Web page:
Transcript

Treating Malaria on the molecular level

Alexander MaierAlexander Maier
Email: a.maier@latrobe.edu.au

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Matt Smith:

Welcome to the La Trobe University Podcast! I would be your host Matt Smith, and with me today is Dr. Alexander Maier from the Department of Chemistry at La Trobe University. He's the Head of the Maier Lab and he's recently been shortlisted for the Eureka Prize. Thank you for joining me, Dr. Maier!

Alexander Maier:

Thank you, Matt.

Matt Smith:

Now, your research has been centred on malaria. Can you put the malaria problem into perspective for me and what is it and what is it being caused by?

Alexander Maier:

Malaria is a huge problem in the world. Malaria is caused by a single-cell organism called Plasmodium. And those Plasmodium they are transmitted, as everyone knows, by mosquitoes. And once they are inside of the human host, they first go to the liver, develop there. And from the liver, the parasite spreads into the bloodstream where it infects human red blood cells.

Worldwide, approximately 40% of the people live under the threat of contracting malaria, which is a huge number. Several hundreds of millions of people per year get infected. And almost a million people die every year from contracting malaria. Most of them are pregnant women and kids under the age of five. As everyone knows, it's a disease very prevalent in the tropics, in the developing countries. But, what is not so much known is that it used to be very prevalent also in Europe and even in Scandinavian countries. So the last case of malaria in London was eradicated in the 1950s.

Matt Smith:

There's a common misconception that it is a virus. What exactly is it that's causing the problem?

Alexander Maier:

It's a unicellular organism, so it's a single cell. Quite similar to the cells that you and I have in our bodies. And that makes it also a problem in fighting it because it's so similar to our body, versus a virus looks quite different to what we find inside of our bodies. It then invades red blood cells and it uses the red blood cells more or less as a safe haven to be protected from our immune system.

However, being inside of the red blood cell comes at a price. It has to interact with the surrounding of the red blood cells. And therefore, it actually alters the red blood cell. The red blood cell as everyone knows has more defined function, carrying oxygen to our organs. However, once it's invaded by the malaria parasite, the function changes completely and it becomes a slave of the parasite. The parasite alters the protein composition inside of the red blood cells and also manages to export some of its proteins. We call that viral infectors.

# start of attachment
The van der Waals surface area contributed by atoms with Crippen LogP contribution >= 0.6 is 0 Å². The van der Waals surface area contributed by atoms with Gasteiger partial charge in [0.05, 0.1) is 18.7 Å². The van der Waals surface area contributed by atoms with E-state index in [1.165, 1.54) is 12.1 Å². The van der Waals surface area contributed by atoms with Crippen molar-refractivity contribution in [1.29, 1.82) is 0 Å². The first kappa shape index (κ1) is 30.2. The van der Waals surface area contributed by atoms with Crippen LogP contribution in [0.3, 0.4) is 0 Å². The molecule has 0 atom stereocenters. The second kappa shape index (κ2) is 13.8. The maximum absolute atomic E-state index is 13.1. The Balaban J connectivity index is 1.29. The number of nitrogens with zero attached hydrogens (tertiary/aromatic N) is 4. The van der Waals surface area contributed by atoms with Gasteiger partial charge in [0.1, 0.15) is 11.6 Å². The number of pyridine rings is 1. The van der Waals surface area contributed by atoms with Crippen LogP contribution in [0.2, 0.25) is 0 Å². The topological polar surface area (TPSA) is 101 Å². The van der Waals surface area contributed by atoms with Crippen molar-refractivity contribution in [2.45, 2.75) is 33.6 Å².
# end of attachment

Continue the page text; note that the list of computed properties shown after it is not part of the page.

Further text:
So, those are actually factors that make us sick. So, the parasite actually transports those viral infectors into the red blood cells. And from there, on the surface of the red blood cell, they act as hooks to connect an infected red blood cell to the lining of blood vessels. This is important since the spleen can actually detect infected red blood cells and can put injury clear infected red blood cells from our bloodstream. However, since the infected red blood cells stick to blood vessels, they never reach the spleen. And therefore, the parasite can develop quite easily.

Matt Smith:

What work have you been undertaking to fight malaria?

Alexander Maier:

We are using a technique called the "knockout approach", where we actually delete information in the parasite so that certain proteins can't be made anymore. By deleting those proteins, we then want to find out what the function of those proteins is. Normally, if you have an organism, you will then compare those proteins to other organisms. And if a similar protein was described in the other organism, you can detect the functions from it. In the case of the malaria parasite, 60% of its genes don't show any similarity to other proteins in other organism. So, we are in complete darkness what the function of those proteins actually is.

If I may, I would like to compare that to an analogy. If you want to find out what the function of certain parts in a certain car is, and you remove the steering wheel, you will all of a sudden find out that the steering wheel is involved in the direction of the car. If you remove the motor, it can't drive and so on, and so forth. Pretty much that's what we do. We remove parts of the parasite. And then, from its deficit, what is missing in terms of function, we detect what the function of this protein is. However, this can very often be a challenge. If, for example, you remove the wipers of a car, you have to drive in rain to see that the wipers are actually important. Otherwise, you would never detect it. And this can be quite a challenge.

Matt Smith: